Meat dishes are very popular in Tajikistan. Tajiks do not eat pork as they are Muslims. Traditional dishes are mostly prepared from goat and mutton. Kazi, a sausage made from horse meat is also eaten in some regions and popular with Tajikistan travel and tours. Meat dishes have their unique taste and color because of the way of cooking. Fatty meat with bones usually cut and fried in qazan, a wok shaped cooking pot. After frying it generally stewed on a small fire with onions, carrots and tomatoes. Tajik meat dishes include: roast meat, kabob, shish kebabs, golubtsi, game and poultry.
Shish kebabs are very delicious. Generally, they are prepared from mutton or beef. There are a large variety of kebabs. Mostly they are made of chunks of meat or chopped meat with tail fat, which is considered as a delicacy. Traditional shish kebab made from mutton flesh cut in pieces with tail fat and marinate in salt, pepper, lemon juice and onions for two or three hours. After spending some time in a cool place pieces of meat, alternated with fat slices are put on skewers and fry over the hot coals. Tomatoes, also cooked on skewers serve with shish kebab, sprinkled with vinegar or lemon juice.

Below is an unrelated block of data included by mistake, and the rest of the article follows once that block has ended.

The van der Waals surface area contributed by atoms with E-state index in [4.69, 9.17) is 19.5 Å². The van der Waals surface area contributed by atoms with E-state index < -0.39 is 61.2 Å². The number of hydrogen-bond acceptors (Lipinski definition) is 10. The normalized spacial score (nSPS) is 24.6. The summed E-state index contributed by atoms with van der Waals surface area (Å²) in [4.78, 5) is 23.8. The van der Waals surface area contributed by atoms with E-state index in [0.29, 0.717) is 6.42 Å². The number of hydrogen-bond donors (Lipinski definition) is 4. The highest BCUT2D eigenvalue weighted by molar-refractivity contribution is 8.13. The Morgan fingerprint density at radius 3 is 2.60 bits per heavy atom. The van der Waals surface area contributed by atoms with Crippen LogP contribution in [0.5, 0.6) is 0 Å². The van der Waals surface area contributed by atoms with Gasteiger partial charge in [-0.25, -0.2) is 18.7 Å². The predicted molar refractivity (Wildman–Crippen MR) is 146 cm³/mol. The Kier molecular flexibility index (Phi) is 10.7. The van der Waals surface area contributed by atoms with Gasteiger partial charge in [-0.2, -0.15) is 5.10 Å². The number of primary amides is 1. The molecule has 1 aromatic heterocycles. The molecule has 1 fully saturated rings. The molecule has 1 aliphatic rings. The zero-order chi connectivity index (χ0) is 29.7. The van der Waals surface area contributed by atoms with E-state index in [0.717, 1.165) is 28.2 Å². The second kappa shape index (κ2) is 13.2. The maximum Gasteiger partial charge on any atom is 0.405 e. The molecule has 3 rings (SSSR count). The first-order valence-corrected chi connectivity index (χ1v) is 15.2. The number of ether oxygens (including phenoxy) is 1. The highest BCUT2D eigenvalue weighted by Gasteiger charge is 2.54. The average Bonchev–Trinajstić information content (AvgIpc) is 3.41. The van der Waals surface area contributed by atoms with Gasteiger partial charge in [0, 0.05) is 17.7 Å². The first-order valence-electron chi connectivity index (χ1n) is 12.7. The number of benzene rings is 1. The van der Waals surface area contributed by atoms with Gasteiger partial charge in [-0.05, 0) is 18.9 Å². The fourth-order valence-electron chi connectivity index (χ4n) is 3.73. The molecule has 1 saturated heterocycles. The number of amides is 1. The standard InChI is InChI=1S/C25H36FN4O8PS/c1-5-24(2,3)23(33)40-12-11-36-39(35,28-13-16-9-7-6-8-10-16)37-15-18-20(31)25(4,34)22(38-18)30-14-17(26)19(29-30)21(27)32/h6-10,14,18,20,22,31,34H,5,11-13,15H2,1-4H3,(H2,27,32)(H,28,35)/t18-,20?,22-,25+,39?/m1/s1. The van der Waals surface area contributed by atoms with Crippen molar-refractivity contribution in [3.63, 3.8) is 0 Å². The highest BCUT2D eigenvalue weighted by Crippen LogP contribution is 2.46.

Kabob is a very tasty meat dish. It is mostly made of minced mutton, mixed with spices, onions, salt and pepper. Sausages, formed from this ground meat are fried until gold brown in fat. Onion rings are browned separately and then put with partly cooked floured meat and some broth. All ingredients stewed together until ready and served with garlic and greens.
“Kaurdak” is a roasted meat dish. Tajik shakhlet or golubtsi are made from crushed beef mixed with onions and boiled rice. This ground mass is fried and used to make sausages, fastened with thread and then boiled with meat broth. The dish usually serves with sauce, made from sour cream and garlic.
Tajiks never eat pork. People treat food with great respect and every part of meal is a ceremony. Bread is considered sacred and must not be placed upside down, thrown or even dropped. Tajiks never cut it with a knife but broke it carefully and set upright. The traditional drink is tea, which is served to meats dishes with bread and sweets. Alcoholic beverages are forbidden by the Islamic law, though some people often ignore the prohibition.